Splette's Travel Blog



Posted in: Cities

My travel mates Ernesto and Gabriel

Erno & Gabo

Living in Costa Rica on a tourist visa means having to leave the country every 90 days. This time, I chose to spend a week in Nicaragua. And I wasn’t going by myself. Two Tico friends from San José had never been to Nicaragua, so we did this trip together.

The Ticabus from San José ($38) was leaving at 3 am in the morning, so I didn’t get to sleep much. We were traveling ejecutivo (first class) which included breakfast. Or should I say ‘breakfast’? It turned out to be an apple pie from Burger King.

Morning mist in Guanecaste, Costa Rica

Morning mist in Guanecaste

As the sun came up, the bus drove through Guanecaste, a part in North West Costa Rica that I hadn’t visited so far. For the first time I saw some wind mills in Central America. Funny, because I strongly associate those with Germany as you see those in many places there. Crossing the border to Nicaragua was hassle-free. They simply collected the passports of all bus passengers and stamped them collectively. Yeah, no annoying questions about proof of onward travel (I didn’t have a return ticket).

A few hours later we arrived in Managua. Once more, I realized what a strange place this is. For various reasons, it doesn’t feel like a capital at all. We arrived at the bus station and checked in at a nearby hostel (‘San Felipe’) which was the nicest place for that price I have seen in Nicaragua, despite the fact that their WiFi ended about one meter before my bed. Well, this is the age of technology, even for travelers, and so our first trip into the city was to a mall to get a nicaragüense SIM card for our cell phones.

The old cathedral of Managua was build in 1931 and destroyed in an earthquake in 1972

‘Evil cathedral’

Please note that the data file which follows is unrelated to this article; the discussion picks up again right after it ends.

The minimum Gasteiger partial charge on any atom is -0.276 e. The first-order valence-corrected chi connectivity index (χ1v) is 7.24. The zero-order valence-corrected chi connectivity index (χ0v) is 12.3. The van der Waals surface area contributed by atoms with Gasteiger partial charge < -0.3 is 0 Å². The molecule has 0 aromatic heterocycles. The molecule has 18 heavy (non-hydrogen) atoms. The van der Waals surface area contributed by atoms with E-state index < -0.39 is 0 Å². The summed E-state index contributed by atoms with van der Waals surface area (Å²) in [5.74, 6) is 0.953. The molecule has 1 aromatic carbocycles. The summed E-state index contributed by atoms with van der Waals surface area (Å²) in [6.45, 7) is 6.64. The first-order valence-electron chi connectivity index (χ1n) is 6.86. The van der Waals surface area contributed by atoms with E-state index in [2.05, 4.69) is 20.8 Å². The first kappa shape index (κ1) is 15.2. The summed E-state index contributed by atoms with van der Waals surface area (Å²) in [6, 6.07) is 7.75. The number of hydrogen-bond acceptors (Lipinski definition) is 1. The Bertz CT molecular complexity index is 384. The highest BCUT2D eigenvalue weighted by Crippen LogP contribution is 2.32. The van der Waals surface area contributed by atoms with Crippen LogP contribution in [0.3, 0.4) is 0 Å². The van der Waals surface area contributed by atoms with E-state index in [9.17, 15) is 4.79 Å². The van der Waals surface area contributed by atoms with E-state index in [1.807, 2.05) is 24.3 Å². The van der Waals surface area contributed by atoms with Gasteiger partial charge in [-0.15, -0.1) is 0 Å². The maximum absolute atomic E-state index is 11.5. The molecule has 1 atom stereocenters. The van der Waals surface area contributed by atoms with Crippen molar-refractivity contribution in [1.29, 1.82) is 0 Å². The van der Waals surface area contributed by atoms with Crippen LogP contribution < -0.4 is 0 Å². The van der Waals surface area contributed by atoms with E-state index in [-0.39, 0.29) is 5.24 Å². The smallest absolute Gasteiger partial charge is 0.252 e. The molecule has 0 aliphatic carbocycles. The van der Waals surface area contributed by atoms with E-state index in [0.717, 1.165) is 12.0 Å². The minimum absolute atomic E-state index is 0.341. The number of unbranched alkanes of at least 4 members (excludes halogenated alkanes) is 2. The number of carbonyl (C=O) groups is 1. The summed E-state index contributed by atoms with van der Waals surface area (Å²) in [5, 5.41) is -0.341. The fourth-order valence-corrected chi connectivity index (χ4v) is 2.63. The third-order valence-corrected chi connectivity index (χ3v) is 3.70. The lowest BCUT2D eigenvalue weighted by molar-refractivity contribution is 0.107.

It’s rainy season, which doesn’t make sightseeing any more fun. Then again, there is not much to see in Managua. The #1 sight in the city is the old cathedral that was partially destroyed in an earthquake in 1972. Since then the ruin is standing at Plaza de la Revolution, looking like the home of the Adams Family. Next to evil cathedral is the National Museum where we found some shelter until the rain passed. I had a slight allergic reaction when I realized that they used the font Comic Sans to label most of their exhibits.

Comic Sans - don't ever use this font please

Comic Sans

Next, we went to the malecón. Not the safest area in the city but the bars here can be fun. A pretty party-hungry big older woman seemed to have laid an eye on me and expectantly gave me a big kiss on both cheeks when she passed by our table. Fashion style is different here, too.

But there are other funny things in Nicaragua. I haven’t seen large Che Guevara portraits in official places in any other country. And the communist past of the country is evident in many places. And by the way, just like in Costa Rica, street names only exist for the most important roads. Who needs street names and house numbers anyway…

The cupolas of the roof of Managua's new cathedral slightly remember a female body part. Hence it's nickname.

Managua’s new cathedral. Notice the roof.

In 1993 a new cathedral was built. Apparently, funding was tight (only $4.5 Mio). The bare concrete appearance of the cathedral’s inside initially sparked some controversy. Perhaps that is the reason why the locals refer to their new church as La Chichona (chiches = breasts).

The new cathedral inside has a very concrete charm

Concrete cathedral

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1 Comment

  • Comment by Zoe — September 12, 2012 @ 12:43 am

    Haha love it! Keep posting!

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